If the choice were totally up to me, I'd prefer to use acoustic cymbals with the V-drums. I agree that no one's totally got it right yet with respect to electronic cymbals, but they're close enough to satisfy me. Hell, I thought just the ability to do cymbal swells was a major victory for the TD-8! I did a gig with the country band a few weeks ago in a 500-seat dancehall that had the stage built into an amphitheater-like alcove. The whole point of this type of design is to maximize unamplified acoustic sounds, which was a major consideration back in the days of the big bands and before PA systems. Needless to say, this was a very live sounding room. I was using my Paistes and the V-drums on this gig, and the problem we had was with the cymbals sounding out of balance with the drums. The three singers up front said they weren't hearing the drums in proportion with the cymbals and that the monitors couldn't be cranked up loud enough to compensate without causing feedback. They also said they found it disorienting to stand close to my drums and not hear anything I was doing. I tried using brush sticks to level it out somewhat, but those things suck on rides and hi-hats and they're also murder on technique. So I went back to using my Yamaha acoustic set with this band. If they used in-ear or headphone monitoring like I do, this would be a non-issue. But that's one of those things that some musicians seem afraid to embrace for some reason, and I'm not going to grow old waiting for them to figure it out. So my attitude is this: if I'm going to be loud (acoustics), then I want to be loud all around and the rest of the band will just have to find a way to work with it. If I'm going to be quiet (electronics), then I want to be quiet all around, and the rest of the band will have an easier time working with whatever they decide to use as a monitoring system. As much as I'd love to use a hybrid kit, I'm afraid that the venues and rehearsal spaces are going to have to be a lot bigger before that's realistic for me....
              TD-30 / SPD-SX /Alesis Strike Multipad


              • #8
                My kit tends to vary from acoustic to electric and everything in between. My latest setup is acoustic cymbals, kick, snare and electric toms. The Kick and snare are also triggered electronically with the ddrum acoustic drum trigger. It does require some fiddling around but this way I get a good on stage 'presence' with the benefit of electric sounds.

                [This message has been edited by Steveo the Devo (edited June 10, 2001).]

                'I only ever quote myself - except when I quote someone else' - me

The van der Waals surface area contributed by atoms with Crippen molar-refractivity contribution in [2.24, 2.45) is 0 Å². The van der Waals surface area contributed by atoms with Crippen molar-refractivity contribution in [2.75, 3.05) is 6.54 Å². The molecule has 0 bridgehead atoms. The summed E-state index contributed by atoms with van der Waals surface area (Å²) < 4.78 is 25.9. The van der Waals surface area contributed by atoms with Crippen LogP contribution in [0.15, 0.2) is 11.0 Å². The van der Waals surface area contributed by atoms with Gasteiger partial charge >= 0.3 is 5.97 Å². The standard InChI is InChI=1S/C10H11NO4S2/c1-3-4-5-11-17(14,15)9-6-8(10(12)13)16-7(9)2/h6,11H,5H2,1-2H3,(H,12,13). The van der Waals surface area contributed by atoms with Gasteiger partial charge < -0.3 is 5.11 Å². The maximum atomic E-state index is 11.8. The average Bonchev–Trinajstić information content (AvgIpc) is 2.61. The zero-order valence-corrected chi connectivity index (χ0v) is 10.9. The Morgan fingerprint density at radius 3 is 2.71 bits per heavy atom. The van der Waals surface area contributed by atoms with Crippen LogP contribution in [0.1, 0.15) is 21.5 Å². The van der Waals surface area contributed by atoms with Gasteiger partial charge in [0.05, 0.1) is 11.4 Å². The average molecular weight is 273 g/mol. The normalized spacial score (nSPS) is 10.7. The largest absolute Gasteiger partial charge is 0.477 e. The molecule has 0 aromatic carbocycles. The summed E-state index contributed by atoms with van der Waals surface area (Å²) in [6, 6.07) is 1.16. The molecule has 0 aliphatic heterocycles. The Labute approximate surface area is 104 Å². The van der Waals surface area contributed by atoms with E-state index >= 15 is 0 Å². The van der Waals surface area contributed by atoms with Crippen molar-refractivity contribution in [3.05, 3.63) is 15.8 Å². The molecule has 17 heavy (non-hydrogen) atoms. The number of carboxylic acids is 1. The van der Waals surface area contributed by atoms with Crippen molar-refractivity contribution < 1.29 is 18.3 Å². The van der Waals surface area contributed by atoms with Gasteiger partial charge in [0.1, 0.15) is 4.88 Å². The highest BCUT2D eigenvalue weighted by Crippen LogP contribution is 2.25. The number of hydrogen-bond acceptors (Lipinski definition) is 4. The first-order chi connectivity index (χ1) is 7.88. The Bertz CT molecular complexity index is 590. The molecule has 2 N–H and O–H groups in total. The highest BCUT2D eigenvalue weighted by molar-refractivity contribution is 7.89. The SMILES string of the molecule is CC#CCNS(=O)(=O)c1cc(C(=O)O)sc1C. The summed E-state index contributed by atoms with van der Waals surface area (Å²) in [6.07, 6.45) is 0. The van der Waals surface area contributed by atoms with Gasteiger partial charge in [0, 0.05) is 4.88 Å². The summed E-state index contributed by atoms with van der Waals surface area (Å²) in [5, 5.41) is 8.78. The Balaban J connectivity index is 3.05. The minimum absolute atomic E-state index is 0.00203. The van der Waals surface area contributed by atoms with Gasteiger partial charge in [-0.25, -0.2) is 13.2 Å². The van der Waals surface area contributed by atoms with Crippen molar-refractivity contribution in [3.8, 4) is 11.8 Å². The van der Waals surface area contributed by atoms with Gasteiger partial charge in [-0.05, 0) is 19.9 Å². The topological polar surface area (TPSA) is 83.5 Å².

, plenty of , and , , triggered acoustics, , and a plethora of PA blah blah freakin blah...I mean does anyone care about the specifics of pedals, speakers, processors, hardware or anything that I'm using?? :confused: Hmmm, maybe this is an appropriate place to mention that I tried out a new cymbal stand the other day...


                • #9
                  I'm playing an acoustic set with ddrum-triggers also I use plain acoustic cymbals.
                  These are connected to my TD-10exp.
                  I put some foam in the drums so they sound very controlled.
                  On stage this sounds just like a real kit but not so loud.
                  In front of the FOH-PA you only have a little noise from the acoustic kit, and we can can use the powerfull sounds from the TD-10.
                  The cymbals are a little amplified to get a crisp sound on the PA.

                  Also I don't really need a monitoring system, but I use one anyway to hear the TD-10 sounds and to hear my vocals.
                  These are In-ears by the way.

                  Grtz. Phze


                  • #10
                    From what I've seen in some of the venues in my area, the way to do it with acoustic cymbals and an e-kit is all about being able to monitor stage volume...Thats the big advantage of e-drums as I see it...

                    The acoustic cymbals set-up need and overhead, and an isolation mike on hat...
                    this feeds to the house PA...

                    A set of Jbl eons, Mackies, or whatever, preferably with a sub, are used on stage strictly for stage monitoring of the e-drums, ....

                    the house mix then contains all the elements pumped out the house PA, miked acoustic cymbals, feed from the e-drums brain, vocals, keys, bass, etc....

                    The singers on stage were disoriented because there was no stage mix, it seems to me...small personal e-drum monitors on stage serve that purpose....